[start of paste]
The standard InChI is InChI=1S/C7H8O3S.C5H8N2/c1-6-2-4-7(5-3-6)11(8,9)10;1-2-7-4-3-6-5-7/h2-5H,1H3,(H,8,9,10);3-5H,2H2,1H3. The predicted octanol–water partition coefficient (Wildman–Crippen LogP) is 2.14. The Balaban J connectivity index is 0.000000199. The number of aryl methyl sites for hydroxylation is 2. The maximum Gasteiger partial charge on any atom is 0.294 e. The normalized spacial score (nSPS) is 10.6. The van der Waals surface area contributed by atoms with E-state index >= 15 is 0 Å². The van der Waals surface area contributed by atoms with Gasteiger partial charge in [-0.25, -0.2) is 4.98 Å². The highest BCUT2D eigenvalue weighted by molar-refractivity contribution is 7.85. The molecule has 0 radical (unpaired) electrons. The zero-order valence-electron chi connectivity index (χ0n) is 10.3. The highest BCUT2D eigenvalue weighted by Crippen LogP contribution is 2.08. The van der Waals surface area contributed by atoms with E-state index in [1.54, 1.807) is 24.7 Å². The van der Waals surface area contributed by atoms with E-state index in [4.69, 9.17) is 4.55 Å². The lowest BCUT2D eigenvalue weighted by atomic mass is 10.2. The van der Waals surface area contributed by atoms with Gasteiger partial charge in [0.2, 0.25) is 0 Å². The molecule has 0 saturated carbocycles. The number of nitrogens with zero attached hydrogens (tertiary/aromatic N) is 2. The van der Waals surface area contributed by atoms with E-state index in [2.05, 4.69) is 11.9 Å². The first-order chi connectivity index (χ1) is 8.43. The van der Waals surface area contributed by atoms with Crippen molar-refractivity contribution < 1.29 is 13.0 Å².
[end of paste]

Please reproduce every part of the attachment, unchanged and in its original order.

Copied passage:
The standard InChI is InChI=1S/C7H8O3S.C5H8N2/c1-6-2-4-7(5-3-6)11(8,9)10;1-2-7-4-3-6-5-7/h2-5H,1H3,(H,8,9,10);3-5H,2H2,1H3. The predicted octanol–water partition coefficient (Wildman–Crippen LogP) is 2.14. The Balaban J connectivity index is 0.000000199. The number of aryl methyl sites for hydroxylation is 2. The maximum Gasteiger partial charge on any atom is 0.294 e. The normalized spacial score (nSPS) is 10.6. The van der Waals surface area contributed by atoms with E-state index >= 15 is 0 Å². The van der Waals surface area contributed by atoms with Gasteiger partial charge in [-0.25, -0.2) is 4.98 Å². The highest BCUT2D eigenvalue weighted by molar-refractivity contribution is 7.85. The molecule has 0 radical (unpaired) electrons. The zero-order valence-electron chi connectivity index (χ0n) is 10.3. The highest BCUT2D eigenvalue weighted by Crippen LogP contribution is 2.08. The van der Waals surface area contributed by atoms with E-state index in [1.54, 1.807) is 24.7 Å². The van der Waals surface area contributed by atoms with E-state index in [4.69, 9.17) is 4.55 Å². The lowest BCUT2D eigenvalue weighted by atomic mass is 10.2. The van der Waals surface area contributed by atoms with Gasteiger partial charge in [0.2, 0.25) is 0 Å². The molecule has 0 saturated carbocycles. The number of nitrogens with zero attached hydrogens (tertiary/aromatic N) is 2. The van der Waals surface area contributed by atoms with E-state index in [2.05, 4.69) is 11.9 Å². The first-order chi connectivity index (χ1) is 8.43. The van der Waals surface area contributed by atoms with Crippen molar-refractivity contribution < 1.29 is 13.0 Å².